Driving one project to a successful completion is an important accomplishment. Unfortunately, too often those victories are overshadowed by other challenges, such as projects that are delivered late or that never meet all of the stated objectives. And because project teams and executive staff already have a lot to oversee, it can be difficult to step back and take a broader view of the project portfolio and find ways to implement project improvements.
When an organization decides to put a focus on continuous project improvements, its project management efforts don’t just move ahead—the entire infrastructure behind project management reaps key benefits in the long run. If your team or your company’s executive staff are still considering whether it’s worth the time and attention to implement a continuous improvement process around the organization’s project management efforts, consider some of the advantages everyone can gain.
How can your project team benefit?
The most effective improvement programs include reviews at the portfolio level. When these become a standard part of the process, important benefits begin to appear. For example, recurring review activities allow PMs to develop better communication channels between the team and its stakeholders, sponsors, and the organization’s executive group. And because these discussions will occur at regular intervals going forward, healthy information flows will be supported into the future, too.
In addition, as each review is carried out, stakeholders at all levels become better informed about things such as early planning efforts, rigorous project controls, resource allocation, accurate task duration estimates, and the need to carefully monitor staff workloads throughout the project lifecycle. When stakeholders are knowledgeable about the project management process, team members can spend less time educating decision makers about why these issues are important. Instead they can put their energy into evaluating how strategic choices can be more effective and efficient in subsequent projects, or where future efforts can be better aligned with the company’s mission.
Executives also realize important benefits
It isn’t just the project team that gets positive results out of continuous project improvements. The leadership group also derives significant advantages when they directly support and participate in the organization’s project management improvement efforts.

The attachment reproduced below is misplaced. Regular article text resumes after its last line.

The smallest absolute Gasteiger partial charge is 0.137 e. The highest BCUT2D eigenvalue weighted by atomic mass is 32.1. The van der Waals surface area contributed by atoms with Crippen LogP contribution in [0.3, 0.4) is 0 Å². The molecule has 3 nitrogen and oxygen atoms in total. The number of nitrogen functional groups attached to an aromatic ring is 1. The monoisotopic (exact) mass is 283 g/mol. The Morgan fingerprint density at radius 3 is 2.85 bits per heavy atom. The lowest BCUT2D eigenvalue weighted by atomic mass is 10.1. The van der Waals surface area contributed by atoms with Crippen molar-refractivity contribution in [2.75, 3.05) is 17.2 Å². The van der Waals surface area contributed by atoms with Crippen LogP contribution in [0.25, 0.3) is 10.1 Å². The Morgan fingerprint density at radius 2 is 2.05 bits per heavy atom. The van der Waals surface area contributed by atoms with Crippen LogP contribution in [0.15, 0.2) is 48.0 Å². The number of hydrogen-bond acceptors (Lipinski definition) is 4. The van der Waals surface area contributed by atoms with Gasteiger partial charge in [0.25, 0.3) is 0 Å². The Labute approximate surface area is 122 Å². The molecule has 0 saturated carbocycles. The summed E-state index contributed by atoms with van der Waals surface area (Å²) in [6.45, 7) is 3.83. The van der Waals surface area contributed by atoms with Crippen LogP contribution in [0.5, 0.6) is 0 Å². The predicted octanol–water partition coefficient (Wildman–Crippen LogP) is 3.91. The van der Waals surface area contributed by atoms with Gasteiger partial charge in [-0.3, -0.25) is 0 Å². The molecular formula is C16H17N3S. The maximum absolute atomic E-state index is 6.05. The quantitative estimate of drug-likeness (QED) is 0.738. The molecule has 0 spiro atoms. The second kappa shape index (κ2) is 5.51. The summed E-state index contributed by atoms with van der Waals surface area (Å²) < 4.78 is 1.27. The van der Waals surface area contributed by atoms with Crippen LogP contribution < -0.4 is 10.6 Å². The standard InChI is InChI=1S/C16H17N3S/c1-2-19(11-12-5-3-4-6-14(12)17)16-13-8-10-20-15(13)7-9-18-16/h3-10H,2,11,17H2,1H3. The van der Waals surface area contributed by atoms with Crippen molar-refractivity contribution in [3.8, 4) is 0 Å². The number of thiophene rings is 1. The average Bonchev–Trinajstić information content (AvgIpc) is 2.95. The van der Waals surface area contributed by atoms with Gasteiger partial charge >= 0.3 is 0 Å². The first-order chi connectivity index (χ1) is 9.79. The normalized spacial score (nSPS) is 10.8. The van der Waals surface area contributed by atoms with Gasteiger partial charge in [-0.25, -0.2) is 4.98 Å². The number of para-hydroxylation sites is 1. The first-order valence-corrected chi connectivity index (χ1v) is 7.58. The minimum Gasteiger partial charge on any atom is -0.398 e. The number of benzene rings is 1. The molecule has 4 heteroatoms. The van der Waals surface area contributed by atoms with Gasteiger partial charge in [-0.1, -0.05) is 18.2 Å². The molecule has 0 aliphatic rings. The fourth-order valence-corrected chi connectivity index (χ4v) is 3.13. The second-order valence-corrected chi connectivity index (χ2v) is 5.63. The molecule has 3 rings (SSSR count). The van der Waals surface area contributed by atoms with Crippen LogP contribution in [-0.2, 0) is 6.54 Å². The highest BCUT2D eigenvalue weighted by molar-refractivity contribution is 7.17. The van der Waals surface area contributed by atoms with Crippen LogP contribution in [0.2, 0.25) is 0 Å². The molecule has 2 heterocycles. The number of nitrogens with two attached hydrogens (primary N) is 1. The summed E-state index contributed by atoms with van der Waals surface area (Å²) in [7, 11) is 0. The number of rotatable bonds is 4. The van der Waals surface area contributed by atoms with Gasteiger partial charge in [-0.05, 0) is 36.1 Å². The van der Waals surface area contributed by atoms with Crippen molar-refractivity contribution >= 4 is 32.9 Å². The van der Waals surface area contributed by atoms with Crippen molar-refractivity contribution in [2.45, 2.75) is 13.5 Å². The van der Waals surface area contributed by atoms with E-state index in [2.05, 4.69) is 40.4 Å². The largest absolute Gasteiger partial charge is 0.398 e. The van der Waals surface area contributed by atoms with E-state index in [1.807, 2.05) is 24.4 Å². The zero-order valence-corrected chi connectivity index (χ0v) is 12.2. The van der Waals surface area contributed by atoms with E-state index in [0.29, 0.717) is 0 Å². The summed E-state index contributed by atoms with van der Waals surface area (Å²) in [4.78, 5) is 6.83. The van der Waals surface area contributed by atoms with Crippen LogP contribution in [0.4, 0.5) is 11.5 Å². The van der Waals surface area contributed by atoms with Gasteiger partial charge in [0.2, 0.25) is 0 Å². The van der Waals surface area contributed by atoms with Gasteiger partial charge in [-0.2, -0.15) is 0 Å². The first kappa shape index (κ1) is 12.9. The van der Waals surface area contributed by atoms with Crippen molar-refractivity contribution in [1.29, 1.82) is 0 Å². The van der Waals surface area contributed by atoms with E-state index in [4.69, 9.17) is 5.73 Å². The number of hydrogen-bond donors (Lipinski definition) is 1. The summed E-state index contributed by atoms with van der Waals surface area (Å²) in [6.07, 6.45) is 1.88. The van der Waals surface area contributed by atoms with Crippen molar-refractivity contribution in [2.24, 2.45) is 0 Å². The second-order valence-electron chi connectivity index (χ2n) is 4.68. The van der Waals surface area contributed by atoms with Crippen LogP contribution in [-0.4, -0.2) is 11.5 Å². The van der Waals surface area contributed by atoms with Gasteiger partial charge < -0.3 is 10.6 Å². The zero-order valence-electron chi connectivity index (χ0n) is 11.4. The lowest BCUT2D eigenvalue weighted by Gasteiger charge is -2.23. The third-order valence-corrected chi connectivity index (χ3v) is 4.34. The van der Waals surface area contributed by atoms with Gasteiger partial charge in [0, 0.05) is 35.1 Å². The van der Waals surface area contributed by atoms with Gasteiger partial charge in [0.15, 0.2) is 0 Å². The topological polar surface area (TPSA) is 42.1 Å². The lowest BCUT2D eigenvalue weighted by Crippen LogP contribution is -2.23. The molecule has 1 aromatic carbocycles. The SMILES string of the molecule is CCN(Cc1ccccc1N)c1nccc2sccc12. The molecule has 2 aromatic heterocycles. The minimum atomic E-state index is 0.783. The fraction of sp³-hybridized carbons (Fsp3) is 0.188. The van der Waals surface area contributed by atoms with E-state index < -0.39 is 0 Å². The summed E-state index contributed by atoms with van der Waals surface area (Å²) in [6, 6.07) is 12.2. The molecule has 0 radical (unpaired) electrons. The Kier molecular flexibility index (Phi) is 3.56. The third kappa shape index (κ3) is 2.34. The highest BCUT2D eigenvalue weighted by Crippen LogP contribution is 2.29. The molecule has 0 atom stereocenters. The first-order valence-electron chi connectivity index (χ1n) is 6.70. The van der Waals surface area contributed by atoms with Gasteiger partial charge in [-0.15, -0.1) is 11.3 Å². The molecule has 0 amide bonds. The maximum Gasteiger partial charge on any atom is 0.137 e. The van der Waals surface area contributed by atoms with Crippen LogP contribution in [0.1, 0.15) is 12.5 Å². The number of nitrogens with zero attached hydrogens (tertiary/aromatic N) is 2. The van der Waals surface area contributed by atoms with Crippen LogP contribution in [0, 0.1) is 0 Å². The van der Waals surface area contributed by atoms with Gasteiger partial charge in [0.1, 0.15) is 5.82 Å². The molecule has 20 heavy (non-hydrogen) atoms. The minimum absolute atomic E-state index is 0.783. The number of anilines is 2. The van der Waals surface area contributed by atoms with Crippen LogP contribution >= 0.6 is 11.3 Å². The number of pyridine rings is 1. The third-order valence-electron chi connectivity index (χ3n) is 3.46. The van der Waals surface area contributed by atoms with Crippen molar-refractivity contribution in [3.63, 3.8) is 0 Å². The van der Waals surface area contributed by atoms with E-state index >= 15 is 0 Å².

One big gain is increased critical awareness around the health of the project portfolio and high-impact initiatives. With each look across the portfolio, executives build on their insight into project performance. Reviewing completed initiatives enhances the value of the exercise, as the company’s leaders become familiar with the team’s successes as well as recurring challenges. This results in another key benefit: because senior staff members are acquainted with the ins and outs of the entire portfolio, there will be fewer last-minute surprises. Risks, concerns, and other potential issues will be visible in advance and executives will be able to help head off larger problems.
Executives will also have access to the data they need to drive strategic project and business decisions. When the executive team participates in periodic project portfolio reviews, the knowledge they gain helps them move the company’s mission forward. By evaluating the success of past projects and the status of current efforts, senior staff can make better choices to drive those efforts that will deliver the most meaningful results.
Another advantage—one that sometimes isn’t fully recognized until after the first portfolio review has been conducted—is that executives are able to gain insight into the performance of the company’s project investments. They can see how funding allocations are faring and where the organization is getting the best return on its spending. The leadership team becomes well-positioned to trim poorly performing projects and direct resources more effectively.